Indeed, the legislative history indicates that one reason for the Intertie's construction was to supply power to CVP preference customers. The Secretary of the Interior's Report recommending construction of the Intertie included the following statement:
[p]reference customers of the Central Valley project of California will be assured of a power supply at low rates long after the time when the Bureau of Reclamation would have had to withdraw from them large blocks of power needed to serve new Bureau pumping loads.3
Since the Intertie power could reasonably be considered a feature of the CVP, the costs of Intertie power are properly includable in the rates charged to first preference customers.
The New Melones and Trinity Acts entitle appellants to a percentage of CVP power. Although the source of appellants' entitlement may be the Trinity and New Melones plants, they are not entitled to preferential rates based on the operating costs of these plants alone, as opposed to operating costs of the CVP system as a whole. The costs of the Intertie power are therefore properly includable in the rates charged to appellants for CVP power. The district court's judgment is affirmed.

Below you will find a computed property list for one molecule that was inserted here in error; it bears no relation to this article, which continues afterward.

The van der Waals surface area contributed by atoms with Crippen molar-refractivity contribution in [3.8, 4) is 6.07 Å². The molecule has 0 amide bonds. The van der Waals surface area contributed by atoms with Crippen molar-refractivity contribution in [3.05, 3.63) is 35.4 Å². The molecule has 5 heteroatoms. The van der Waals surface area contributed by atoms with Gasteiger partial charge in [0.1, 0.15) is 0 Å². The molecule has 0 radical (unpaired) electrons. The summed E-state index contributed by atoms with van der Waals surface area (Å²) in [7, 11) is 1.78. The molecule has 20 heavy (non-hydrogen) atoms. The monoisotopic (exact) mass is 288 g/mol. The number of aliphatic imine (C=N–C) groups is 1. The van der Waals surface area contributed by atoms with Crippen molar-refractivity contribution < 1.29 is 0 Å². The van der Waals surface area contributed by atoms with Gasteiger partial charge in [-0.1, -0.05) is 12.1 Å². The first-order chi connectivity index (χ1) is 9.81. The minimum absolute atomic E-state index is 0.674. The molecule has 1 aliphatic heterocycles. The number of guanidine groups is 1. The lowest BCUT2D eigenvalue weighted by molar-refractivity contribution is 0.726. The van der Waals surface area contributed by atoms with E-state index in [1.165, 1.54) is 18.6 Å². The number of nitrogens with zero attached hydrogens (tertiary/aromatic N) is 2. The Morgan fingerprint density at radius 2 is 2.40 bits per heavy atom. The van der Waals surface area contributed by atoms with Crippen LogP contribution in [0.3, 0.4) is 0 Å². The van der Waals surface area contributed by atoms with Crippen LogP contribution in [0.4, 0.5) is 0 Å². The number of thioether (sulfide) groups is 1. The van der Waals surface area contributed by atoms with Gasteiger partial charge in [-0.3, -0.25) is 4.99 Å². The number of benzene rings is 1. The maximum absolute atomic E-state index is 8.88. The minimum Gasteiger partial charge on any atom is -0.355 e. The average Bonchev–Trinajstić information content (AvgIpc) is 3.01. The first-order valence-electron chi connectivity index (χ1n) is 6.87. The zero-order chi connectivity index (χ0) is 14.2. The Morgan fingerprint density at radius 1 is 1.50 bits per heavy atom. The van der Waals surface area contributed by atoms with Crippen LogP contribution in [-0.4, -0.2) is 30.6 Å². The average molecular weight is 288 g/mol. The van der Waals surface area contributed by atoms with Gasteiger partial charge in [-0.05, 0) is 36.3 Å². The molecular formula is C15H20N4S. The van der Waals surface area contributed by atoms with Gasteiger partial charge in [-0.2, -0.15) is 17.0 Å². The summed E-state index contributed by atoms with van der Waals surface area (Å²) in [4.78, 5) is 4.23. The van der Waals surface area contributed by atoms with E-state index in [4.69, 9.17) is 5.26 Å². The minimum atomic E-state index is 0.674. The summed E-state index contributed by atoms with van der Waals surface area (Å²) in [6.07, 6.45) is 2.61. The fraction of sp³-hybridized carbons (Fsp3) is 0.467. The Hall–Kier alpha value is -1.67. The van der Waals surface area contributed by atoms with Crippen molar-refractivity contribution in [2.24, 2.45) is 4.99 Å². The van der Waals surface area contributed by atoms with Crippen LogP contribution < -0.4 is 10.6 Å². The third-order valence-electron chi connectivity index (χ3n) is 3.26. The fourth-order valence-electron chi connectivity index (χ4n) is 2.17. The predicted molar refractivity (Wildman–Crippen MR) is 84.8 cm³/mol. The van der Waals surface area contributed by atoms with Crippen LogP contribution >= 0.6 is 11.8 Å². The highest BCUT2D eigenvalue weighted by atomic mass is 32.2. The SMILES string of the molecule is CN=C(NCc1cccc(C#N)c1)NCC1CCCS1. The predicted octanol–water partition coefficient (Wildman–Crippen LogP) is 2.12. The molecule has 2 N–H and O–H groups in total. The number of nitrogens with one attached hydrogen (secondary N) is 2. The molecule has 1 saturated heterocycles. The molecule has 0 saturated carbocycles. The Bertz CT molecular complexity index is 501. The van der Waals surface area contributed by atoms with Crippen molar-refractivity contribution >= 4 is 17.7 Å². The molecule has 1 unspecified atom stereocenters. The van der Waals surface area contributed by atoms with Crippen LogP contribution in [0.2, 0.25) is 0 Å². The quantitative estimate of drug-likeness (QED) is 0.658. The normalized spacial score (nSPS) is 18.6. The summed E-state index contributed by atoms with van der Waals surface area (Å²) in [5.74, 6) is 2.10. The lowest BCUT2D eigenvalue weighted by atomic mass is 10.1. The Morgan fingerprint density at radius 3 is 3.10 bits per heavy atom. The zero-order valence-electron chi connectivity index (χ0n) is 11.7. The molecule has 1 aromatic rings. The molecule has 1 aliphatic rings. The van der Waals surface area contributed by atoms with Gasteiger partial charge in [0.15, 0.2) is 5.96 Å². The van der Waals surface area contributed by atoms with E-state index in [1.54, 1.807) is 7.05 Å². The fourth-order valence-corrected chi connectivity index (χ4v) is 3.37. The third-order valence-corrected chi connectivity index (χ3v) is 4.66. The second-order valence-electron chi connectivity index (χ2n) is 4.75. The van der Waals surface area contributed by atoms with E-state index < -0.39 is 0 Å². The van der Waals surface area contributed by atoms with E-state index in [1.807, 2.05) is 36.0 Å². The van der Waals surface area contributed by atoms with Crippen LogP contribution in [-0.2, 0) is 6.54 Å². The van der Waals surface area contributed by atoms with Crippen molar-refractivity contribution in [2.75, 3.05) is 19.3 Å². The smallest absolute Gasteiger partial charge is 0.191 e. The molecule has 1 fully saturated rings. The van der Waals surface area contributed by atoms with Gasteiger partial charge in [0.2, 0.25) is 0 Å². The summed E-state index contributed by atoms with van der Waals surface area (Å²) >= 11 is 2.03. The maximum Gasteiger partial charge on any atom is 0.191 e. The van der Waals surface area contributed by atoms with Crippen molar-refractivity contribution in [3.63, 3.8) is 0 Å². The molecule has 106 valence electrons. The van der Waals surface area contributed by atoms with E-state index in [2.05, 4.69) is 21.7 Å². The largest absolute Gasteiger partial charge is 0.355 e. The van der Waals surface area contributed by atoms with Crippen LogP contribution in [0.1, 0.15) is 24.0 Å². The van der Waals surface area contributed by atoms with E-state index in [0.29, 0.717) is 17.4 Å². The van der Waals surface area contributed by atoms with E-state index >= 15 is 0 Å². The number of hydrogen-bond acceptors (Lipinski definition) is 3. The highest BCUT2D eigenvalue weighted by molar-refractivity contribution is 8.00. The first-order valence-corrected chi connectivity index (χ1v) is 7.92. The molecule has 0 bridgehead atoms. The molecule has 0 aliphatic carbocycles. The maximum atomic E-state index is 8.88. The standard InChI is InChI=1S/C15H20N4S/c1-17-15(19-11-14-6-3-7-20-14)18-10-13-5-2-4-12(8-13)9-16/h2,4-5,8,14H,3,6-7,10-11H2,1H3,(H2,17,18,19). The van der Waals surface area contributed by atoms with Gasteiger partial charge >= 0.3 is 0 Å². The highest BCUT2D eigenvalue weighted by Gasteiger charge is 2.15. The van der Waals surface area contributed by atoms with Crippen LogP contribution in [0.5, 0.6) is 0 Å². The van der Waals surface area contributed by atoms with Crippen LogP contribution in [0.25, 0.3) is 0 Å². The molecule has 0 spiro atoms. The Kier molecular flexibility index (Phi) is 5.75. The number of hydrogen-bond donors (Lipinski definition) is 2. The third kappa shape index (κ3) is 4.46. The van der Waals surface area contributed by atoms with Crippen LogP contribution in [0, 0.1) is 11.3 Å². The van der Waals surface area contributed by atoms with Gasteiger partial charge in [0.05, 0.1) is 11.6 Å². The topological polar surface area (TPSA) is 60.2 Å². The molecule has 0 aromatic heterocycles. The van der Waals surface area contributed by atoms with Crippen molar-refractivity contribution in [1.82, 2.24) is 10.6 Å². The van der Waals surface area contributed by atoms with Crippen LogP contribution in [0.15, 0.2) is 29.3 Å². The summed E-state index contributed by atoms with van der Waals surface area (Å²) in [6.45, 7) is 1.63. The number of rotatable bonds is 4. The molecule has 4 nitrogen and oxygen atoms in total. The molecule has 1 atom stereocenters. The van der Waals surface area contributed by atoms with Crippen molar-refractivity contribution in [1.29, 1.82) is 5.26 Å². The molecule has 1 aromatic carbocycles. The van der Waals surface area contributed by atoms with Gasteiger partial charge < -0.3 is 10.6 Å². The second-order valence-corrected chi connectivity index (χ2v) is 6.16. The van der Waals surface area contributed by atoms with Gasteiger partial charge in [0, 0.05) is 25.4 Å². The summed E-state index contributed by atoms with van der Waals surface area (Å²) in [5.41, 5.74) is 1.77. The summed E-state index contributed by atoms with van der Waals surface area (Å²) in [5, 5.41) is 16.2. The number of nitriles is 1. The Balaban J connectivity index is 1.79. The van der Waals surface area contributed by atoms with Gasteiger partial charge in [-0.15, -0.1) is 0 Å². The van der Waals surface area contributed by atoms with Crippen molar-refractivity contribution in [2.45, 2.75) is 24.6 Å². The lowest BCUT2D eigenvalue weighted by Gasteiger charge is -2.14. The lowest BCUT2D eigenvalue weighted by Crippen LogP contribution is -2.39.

Public Works Appropriations Act, 1965, Public Law 88-511 appropriated funds for construction of the Intertie
It is true that in Arizona Power Authority, we stated, at page 1241, that Section 4 of the Trinity Act "specifically requires that preference customers in Trinity county receive 25 per centum of the power generated by the Trinity River Division." However, since the Trinity Act was not at issue in Arizona Power Authority, this language is dictum
Report to the Appropriations Committees of the Congress of the United States Recommending a Plan of Construction and Ownership of EHV Electric Interties between the Pacific Northwest and Pacific Southwest, June 24, 1964